You've bought your "natural" keyboard and foamy wrist rest. You've got a finger-friendly mouse and a fully adjustable office chair that provides maximum back support.
Yet just when you think you've got this ergonomics thing conquered, along comes another high-tech ailment: Computer Vision Syndrome, or CVS.
And with marketers' penchant for fast fix-its, you can add it to your shopping list.
Experts say more than 15 million Americans suffer from the syndrome, which is essentially eyestrain associated with prolonged computer use. Symptoms include dry eyes, blurry vision, heaviness of the eyelids and headaches. Though experts don't believe the syndrome causes permanent damage, it's not something to be ignored, they say. Even temporary impairments can be bothersome, leading to discomfort and lower productivity.
Bleary eyes related to computer use is nothing new. However, scientists only recently pinned a name on the phenomenon as the prevalence of computers in the home and workplace has spurred a growing number of cases - estimated at 1 million a year. The American Optometric Association (AOA) estimates 14 percent of patients schedule eye exams because of the syndrome.
As eye doctors and patients become more accepting of CVS, companies are rushing to cash in with a host of products aimed at relieving its symptoms. Offerings include special lenses that help bifocal wearers comfortably view the computer screen and filters aimed at reducing glare.
The latest competitor in the CVS market is Bausch & Lomb Inc., which last month introduced its Computer Eye Drops at Comdex, the huge computer show in Las Vegas.
The Rochester, N.Y., company - whose products include contact lens and Ray-Ban sunglasses - says its new drops are unique in the $325 million-a-year eye drop industry. While drops such as the market leader, Visine, are designed to reduce the vessels in your eyes to "get the red out," Bausch & Lomb's drops contain a special lubricant called glycerin that restores moisture to dry and strained eyes.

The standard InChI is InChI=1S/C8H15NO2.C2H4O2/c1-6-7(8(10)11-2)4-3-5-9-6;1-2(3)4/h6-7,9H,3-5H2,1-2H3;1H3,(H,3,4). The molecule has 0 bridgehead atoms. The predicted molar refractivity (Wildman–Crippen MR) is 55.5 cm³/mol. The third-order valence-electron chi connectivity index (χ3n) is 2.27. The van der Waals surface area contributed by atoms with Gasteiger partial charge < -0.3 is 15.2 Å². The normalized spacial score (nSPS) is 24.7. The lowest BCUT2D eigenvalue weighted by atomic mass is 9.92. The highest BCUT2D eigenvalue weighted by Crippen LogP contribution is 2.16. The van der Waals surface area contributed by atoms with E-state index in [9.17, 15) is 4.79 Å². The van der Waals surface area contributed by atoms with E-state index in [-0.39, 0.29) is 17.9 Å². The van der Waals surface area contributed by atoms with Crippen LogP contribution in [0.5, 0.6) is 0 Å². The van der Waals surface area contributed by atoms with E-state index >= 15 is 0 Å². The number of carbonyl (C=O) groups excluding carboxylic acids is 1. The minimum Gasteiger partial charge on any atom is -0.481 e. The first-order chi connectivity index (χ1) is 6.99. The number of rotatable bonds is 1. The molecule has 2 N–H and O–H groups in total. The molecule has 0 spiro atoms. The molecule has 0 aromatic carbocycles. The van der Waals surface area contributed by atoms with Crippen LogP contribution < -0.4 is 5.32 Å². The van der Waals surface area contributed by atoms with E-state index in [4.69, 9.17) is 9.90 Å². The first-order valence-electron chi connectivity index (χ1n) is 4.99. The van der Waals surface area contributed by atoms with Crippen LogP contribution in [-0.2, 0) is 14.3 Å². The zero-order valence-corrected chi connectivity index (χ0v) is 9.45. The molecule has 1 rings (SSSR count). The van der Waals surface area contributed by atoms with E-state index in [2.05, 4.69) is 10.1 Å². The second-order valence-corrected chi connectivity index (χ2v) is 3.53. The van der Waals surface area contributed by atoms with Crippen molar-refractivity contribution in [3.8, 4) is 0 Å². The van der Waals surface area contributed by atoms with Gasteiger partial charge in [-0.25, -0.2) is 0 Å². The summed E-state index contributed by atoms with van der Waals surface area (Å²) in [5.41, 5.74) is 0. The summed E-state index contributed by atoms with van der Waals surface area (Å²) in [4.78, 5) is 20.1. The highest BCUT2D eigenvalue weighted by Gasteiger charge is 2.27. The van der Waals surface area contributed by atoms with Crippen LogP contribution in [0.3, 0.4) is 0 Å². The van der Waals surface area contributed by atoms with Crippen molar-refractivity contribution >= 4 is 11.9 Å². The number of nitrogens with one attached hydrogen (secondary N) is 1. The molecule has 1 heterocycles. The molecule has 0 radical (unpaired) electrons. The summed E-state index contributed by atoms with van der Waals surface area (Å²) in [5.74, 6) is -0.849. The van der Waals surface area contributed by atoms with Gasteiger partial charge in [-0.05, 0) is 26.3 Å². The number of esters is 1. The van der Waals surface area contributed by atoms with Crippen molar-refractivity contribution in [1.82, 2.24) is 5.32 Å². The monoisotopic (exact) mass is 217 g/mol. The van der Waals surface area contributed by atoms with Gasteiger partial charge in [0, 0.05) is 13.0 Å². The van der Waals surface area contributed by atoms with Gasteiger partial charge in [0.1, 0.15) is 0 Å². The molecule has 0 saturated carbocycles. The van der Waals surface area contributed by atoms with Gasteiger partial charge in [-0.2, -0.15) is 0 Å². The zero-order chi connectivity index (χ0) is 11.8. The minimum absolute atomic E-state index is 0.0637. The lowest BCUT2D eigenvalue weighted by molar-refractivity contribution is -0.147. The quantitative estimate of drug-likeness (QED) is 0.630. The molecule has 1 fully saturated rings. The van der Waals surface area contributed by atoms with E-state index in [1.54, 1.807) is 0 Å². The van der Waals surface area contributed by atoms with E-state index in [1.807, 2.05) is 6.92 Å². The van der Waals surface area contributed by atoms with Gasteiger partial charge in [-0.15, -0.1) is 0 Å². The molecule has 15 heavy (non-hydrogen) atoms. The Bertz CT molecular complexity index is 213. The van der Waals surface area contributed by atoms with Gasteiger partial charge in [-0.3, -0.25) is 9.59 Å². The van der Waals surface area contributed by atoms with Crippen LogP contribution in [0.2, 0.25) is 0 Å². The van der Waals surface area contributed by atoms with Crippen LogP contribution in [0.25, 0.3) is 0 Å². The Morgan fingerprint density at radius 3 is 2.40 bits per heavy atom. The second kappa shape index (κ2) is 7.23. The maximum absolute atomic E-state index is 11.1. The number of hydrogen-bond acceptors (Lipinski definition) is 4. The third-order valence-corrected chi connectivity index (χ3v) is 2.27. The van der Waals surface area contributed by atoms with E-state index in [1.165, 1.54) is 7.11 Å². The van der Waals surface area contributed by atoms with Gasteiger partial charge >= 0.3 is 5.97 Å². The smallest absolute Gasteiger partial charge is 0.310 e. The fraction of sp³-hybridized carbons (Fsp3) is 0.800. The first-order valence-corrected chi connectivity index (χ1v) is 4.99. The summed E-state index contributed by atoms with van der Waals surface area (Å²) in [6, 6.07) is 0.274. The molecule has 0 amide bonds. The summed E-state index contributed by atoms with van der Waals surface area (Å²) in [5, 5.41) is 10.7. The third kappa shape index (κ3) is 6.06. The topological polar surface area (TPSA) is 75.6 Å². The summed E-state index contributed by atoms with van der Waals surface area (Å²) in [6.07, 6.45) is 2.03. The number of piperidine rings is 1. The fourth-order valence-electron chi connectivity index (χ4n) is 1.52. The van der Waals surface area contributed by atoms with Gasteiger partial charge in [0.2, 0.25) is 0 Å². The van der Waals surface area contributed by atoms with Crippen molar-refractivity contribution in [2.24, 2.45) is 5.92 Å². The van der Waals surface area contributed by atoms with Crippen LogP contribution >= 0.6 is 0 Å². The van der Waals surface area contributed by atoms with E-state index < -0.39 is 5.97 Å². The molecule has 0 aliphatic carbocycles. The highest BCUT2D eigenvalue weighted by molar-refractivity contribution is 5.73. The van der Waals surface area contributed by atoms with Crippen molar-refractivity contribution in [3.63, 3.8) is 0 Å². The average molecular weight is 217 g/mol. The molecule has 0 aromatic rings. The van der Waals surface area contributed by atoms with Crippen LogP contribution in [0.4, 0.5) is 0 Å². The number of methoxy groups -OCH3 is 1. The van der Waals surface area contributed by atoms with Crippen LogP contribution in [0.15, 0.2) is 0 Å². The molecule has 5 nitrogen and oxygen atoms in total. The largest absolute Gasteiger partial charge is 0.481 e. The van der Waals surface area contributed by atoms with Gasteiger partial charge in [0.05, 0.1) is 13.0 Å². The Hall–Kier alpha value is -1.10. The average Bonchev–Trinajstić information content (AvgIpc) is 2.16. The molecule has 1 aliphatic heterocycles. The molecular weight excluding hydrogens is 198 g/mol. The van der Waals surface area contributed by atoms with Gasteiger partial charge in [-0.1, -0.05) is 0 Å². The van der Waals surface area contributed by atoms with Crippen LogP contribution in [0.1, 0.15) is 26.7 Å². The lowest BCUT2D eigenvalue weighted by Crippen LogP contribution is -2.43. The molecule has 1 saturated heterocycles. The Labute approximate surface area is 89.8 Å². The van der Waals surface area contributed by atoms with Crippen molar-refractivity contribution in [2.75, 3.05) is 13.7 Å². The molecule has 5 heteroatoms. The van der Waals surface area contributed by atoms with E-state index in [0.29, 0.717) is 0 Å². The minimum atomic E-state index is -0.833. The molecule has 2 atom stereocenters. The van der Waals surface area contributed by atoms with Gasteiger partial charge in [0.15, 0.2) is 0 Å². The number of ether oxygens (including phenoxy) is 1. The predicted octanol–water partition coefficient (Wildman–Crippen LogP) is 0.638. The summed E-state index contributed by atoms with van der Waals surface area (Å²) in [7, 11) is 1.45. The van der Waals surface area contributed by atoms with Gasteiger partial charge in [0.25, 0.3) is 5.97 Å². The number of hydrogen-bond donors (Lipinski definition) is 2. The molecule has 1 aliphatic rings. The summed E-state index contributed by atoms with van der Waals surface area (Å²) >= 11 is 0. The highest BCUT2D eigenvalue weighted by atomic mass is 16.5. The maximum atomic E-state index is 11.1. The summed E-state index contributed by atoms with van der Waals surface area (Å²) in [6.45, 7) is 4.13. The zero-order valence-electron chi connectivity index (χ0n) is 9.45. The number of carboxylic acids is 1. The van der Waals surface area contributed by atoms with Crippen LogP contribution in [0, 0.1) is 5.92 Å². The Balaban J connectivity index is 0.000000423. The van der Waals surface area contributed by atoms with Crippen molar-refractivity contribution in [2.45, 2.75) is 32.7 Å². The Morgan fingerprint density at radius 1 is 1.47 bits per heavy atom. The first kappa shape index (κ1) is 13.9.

The over-the-counter drops sell for about $6 for a half-ounce bottle, Bausch & Lomb said.
"It is certainly clever marketing, I think, but they've also done some homework to develop a good product. . . . It is a different eye drop," said James Sheedy, clinical professor of optometry at the University of California at Berkeley, and an expert on CVS.
According to Sheedy, studies show that when people work on the computer their blink rate is reduced to about one-third its usual frequency. Computer users also tend to open their eyes wider, further adding to dryness.
Jeff McLean, director of marketing for Bausch & Lomb's general eye care business, said he thinks Computer Eye Drops will appeal to both heavy computer users such as programmers and more moderate users.
"It's really a growing trend," McLean said of CVS, pointing out 60 million Americans suffer from eye or vision problems stemming from computer work. Of those, only about 13 million now use eye drops, he said.
Sheedy and other experts stress CVS isn't thought to cause permanent damage or disabling effects. Symptoms will lessen if proper care is taken of the eye, including taking frequent breaks, dimming overhead lights, positioning the computer monitor 20 to 24 inches from your eyes at about 15 degrees below eye level.
Yet CVS can exacerbate other eye conditions such as astigmatism and dry eyes from contact lens use, experts said.
The main drawback to CVS is the loss of productivity that results from discomfort caused by eyestrain. Experts estimate CVS costs employers and workers nearly $2 billion a year in diagnosis and treatment.
"Not a bad idea," said Carol Scott, professor of marketing at UCLA's Anderson Graduate School of Management, said of Computer Eye Drops. "Eye drops are an esoteric category to most people . . . (But) everyone can relate to staring at the computer screen and having some eyestrain."
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